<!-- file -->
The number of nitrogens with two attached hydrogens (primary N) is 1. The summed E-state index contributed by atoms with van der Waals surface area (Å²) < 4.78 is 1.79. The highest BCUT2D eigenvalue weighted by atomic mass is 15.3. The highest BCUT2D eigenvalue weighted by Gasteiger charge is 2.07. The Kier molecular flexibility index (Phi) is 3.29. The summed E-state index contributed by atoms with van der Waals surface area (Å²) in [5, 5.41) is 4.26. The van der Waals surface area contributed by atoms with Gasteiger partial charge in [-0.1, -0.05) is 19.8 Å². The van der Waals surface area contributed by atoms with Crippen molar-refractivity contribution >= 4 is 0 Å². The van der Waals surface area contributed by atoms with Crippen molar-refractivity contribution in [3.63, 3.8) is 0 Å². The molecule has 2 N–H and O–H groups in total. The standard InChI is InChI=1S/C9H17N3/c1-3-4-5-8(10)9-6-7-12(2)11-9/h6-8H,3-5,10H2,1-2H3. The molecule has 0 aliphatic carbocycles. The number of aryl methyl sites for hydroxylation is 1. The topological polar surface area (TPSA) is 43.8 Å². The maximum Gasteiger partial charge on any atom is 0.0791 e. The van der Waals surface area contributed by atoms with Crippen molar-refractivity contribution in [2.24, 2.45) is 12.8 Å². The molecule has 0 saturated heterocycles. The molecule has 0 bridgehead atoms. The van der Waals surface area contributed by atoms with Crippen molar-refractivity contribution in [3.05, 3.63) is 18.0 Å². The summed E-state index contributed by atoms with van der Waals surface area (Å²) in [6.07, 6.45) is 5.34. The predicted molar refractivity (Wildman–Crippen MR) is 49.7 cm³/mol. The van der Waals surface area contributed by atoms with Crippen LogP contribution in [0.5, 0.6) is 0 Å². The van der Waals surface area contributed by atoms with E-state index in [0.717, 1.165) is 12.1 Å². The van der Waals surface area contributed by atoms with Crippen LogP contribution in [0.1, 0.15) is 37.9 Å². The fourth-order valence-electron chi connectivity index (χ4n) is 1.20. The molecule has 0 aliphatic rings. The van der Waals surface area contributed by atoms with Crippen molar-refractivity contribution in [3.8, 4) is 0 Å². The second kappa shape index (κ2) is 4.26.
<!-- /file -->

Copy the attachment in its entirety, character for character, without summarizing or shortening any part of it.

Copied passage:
The number of nitrogens with two attached hydrogens (primary N) is 1. The summed E-state index contributed by atoms with van der Waals surface area (Å²) < 4.78 is 1.79. The highest BCUT2D eigenvalue weighted by atomic mass is 15.3. The highest BCUT2D eigenvalue weighted by Gasteiger charge is 2.07. The Kier molecular flexibility index (Phi) is 3.29. The summed E-state index contributed by atoms with van der Waals surface area (Å²) in [5, 5.41) is 4.26. The van der Waals surface area contributed by atoms with Gasteiger partial charge in [-0.1, -0.05) is 19.8 Å². The van der Waals surface area contributed by atoms with Crippen molar-refractivity contribution >= 4 is 0 Å². The van der Waals surface area contributed by atoms with Crippen molar-refractivity contribution in [3.63, 3.8) is 0 Å². The molecule has 2 N–H and O–H groups in total. The standard InChI is InChI=1S/C9H17N3/c1-3-4-5-8(10)9-6-7-12(2)11-9/h6-8H,3-5,10H2,1-2H3. The molecule has 0 aliphatic carbocycles. The number of aryl methyl sites for hydroxylation is 1. The topological polar surface area (TPSA) is 43.8 Å². The maximum Gasteiger partial charge on any atom is 0.0791 e. The van der Waals surface area contributed by atoms with Crippen molar-refractivity contribution in [2.24, 2.45) is 12.8 Å². The molecule has 0 saturated heterocycles. The molecule has 0 bridgehead atoms. The van der Waals surface area contributed by atoms with Crippen molar-refractivity contribution in [3.05, 3.63) is 18.0 Å². The summed E-state index contributed by atoms with van der Waals surface area (Å²) in [6.07, 6.45) is 5.34. The predicted molar refractivity (Wildman–Crippen MR) is 49.7 cm³/mol. The van der Waals surface area contributed by atoms with Crippen LogP contribution in [0.5, 0.6) is 0 Å². The van der Waals surface area contributed by atoms with E-state index in [0.717, 1.165) is 12.1 Å². The van der Waals surface area contributed by atoms with Crippen LogP contribution in [0.1, 0.15) is 37.9 Å². The fourth-order valence-electron chi connectivity index (χ4n) is 1.20. The molecule has 0 aliphatic rings. The van der Waals surface area contributed by atoms with Crippen molar-refractivity contribution in [3.8, 4) is 0 Å². The second kappa shape index (κ2) is 4.26.